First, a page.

The Department of Defense will no longer pursue its $10 billion Joint Enterprise Defense Infrastructure (JEDI) cloud effort, announcing on July 6 that it had begun the contract termination process for the contested solicitation. The DoD explained that the “contract no longer meets its needs,” due to changing requirements, technology advances and increased understanding of cloud environments.
The Defense Department’s Joint Enterprise Defense Infrastructure, or JEDI, cloud effort has been tied up in the Court of Federal Claims since a preliminary injunction was issued in February. And although that has prevented the DOD from implementing Microsoft Azure cloud computing solutions, the department is not sitting idle, according to Chief Information Officer Dana Deasy.
“Cloud for me has always been first and foremost about supporting the warfighter,” Deasy told a group of reporters yesterday during a virtual Defense Writers Group meeting. “And when we got put on hold with JEDI, that didn't mean we were going to stop working on figuring out ways to support the warfighter.”
Cloud computing can quicken U.S. Department of Defense (DOD) efforts toward information dominance, but agencies must be measured and deliberate in the march toward the cloud.
Between now and Valentine’s Day, the U.S. Defense Department will begin to build out its unclassified department-wide cloud platform, the Joint Enterprise Defense Infrastructure cloud, known as JEDI. And approximately six months after that, DOD will stand up its secret cloud environment, followed later by the top secret cloud, all part of JEDI, reported Dana Deasy, Defense Department chief information officer, at the AFCEA Nova Chapter’s Air Force IT Day in Arlington, Va., last Thursday.
Microsoft Corporation, Redmond, Washington, has been awarded a firm-fixed-price, indefinite-delivery/indefinite-quantity contract with a ceiling value of $10,000,000,000 over a period of 10 years, if all options are exercised. The JEDI Cloud contract will provide enterprise level, commercial infrastructure-as-a-service and platform-as-a-service to support Department of Defense business and mission operations. Work performance will take place at the awardee's place of performance. Fiscal year 2020 operations and maintenance funds in the amount of $1,000,000 are being obligated on a task order against this award to cover the minimum guarantee. The expected completion date is October 24, 2029, if all options are exercised. Washington Hea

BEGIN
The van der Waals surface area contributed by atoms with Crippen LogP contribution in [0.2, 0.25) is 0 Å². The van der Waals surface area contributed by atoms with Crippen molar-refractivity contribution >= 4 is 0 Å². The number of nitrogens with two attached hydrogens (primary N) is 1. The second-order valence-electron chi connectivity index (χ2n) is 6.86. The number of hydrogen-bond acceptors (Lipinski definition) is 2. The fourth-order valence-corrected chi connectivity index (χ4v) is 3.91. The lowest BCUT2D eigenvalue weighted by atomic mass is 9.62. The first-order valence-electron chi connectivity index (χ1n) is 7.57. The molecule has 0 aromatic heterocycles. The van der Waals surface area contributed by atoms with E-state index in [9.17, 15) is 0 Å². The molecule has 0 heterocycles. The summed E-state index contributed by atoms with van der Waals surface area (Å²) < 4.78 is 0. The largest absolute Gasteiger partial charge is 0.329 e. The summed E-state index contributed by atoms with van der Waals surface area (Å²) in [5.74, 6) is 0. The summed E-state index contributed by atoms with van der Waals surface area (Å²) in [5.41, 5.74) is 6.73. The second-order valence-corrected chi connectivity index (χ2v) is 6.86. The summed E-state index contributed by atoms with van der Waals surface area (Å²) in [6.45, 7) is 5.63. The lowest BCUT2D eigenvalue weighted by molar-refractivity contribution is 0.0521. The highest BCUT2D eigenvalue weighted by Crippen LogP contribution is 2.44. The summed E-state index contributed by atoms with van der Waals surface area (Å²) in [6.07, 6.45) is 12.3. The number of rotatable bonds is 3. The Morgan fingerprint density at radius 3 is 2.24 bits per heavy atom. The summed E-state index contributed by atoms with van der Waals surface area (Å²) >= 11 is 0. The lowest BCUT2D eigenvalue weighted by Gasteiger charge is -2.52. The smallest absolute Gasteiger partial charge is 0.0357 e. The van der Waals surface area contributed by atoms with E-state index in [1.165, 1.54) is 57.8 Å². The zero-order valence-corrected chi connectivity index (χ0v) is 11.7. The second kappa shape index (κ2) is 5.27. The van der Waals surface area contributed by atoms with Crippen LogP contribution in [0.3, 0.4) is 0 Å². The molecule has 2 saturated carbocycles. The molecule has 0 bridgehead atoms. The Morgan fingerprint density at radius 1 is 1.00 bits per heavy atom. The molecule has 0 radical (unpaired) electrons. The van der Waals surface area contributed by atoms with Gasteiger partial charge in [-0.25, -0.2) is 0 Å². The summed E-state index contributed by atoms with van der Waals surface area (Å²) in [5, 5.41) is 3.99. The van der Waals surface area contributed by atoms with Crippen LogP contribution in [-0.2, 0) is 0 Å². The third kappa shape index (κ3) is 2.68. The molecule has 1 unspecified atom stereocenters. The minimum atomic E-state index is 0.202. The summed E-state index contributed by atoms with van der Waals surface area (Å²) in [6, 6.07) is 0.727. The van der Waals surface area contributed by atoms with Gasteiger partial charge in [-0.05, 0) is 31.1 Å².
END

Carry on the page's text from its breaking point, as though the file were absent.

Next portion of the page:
IBM announced in a blog post that it has filed a pre-award protest against the Defense Department’s potential $10 billion Joint Enterprise Defense Infrastructure (JEDI) cloud computing program. Proposals for the effort are due Friday, October 12.
Oracle filed a pre-award protest in August.
IBM’s blog post, written by Sam Gordy, general manager, IBM U.S. Federal, says that JEDI “as outlined in the final solicitation, would not provide the strongest possible foundation for the 21st century battlefield.”
Oracle, one of several companies vying for the U.S. Defense Department’s potential $10 billion, 10-year cloud computing contact known as the Joint Enterprise Defense Infrastructure (JEDI), launched a formal protest yesterday, less than two weeks after the Defense Department released its official solicitation for the contract.
Companies have until September 17 to respond to the request for proposals. The Government Accountability Office will issue its decision on the protest by November 14.
The U.S. Defense Department released the formal request for proposal (RFP) for the Joint Enterprise Defense Infrastructure (JEDI) cloud contract, seeking solicitations for cloud-related services.
"We are excited by the level of interest in JEDI Cloud and appreciate industry's participation throughout the draft solicitation process," DOD stated. "We are confident that these inputs helped us to refine and clarify the DOD's requirement represented in this RFP."